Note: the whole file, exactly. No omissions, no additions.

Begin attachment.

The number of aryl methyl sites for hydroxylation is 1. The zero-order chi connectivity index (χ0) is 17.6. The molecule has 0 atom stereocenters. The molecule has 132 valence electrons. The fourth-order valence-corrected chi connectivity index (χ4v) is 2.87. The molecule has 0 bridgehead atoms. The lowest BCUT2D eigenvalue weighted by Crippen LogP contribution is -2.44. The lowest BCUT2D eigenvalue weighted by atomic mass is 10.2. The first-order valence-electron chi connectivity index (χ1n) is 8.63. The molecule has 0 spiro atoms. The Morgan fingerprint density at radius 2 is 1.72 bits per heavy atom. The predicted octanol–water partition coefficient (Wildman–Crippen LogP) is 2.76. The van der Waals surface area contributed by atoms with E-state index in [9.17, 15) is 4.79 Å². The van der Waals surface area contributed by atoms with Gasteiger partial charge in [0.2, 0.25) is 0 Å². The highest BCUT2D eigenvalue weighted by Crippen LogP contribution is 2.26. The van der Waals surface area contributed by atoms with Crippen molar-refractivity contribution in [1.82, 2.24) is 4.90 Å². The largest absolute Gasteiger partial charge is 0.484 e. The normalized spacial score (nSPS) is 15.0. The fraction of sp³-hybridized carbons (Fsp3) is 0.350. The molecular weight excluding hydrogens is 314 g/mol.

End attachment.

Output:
The number of aryl methyl sites for hydroxylation is 1. The zero-order chi connectivity index (χ0) is 17.6. The molecule has 0 atom stereocenters. The molecule has 132 valence electrons. The fourth-order valence-corrected chi connectivity index (χ4v) is 2.87. The molecule has 0 bridgehead atoms. The lowest BCUT2D eigenvalue weighted by Crippen LogP contribution is -2.44. The lowest BCUT2D eigenvalue weighted by atomic mass is 10.2. The first-order valence-electron chi connectivity index (χ1n) is 8.63. The molecule has 0 spiro atoms. The Morgan fingerprint density at radius 2 is 1.72 bits per heavy atom. The predicted octanol–water partition coefficient (Wildman–Crippen LogP) is 2.76. The van der Waals surface area contributed by atoms with E-state index in [9.17, 15) is 4.79 Å². The van der Waals surface area contributed by atoms with Gasteiger partial charge in [0.2, 0.25) is 0 Å². The highest BCUT2D eigenvalue weighted by Crippen LogP contribution is 2.26. The van der Waals surface area contributed by atoms with Crippen molar-refractivity contribution in [1.82, 2.24) is 4.90 Å². The largest absolute Gasteiger partial charge is 0.484 e. The normalized spacial score (nSPS) is 15.0. The fraction of sp³-hybridized carbons (Fsp3) is 0.350. The molecular weight excluding hydrogens is 314 g/mol.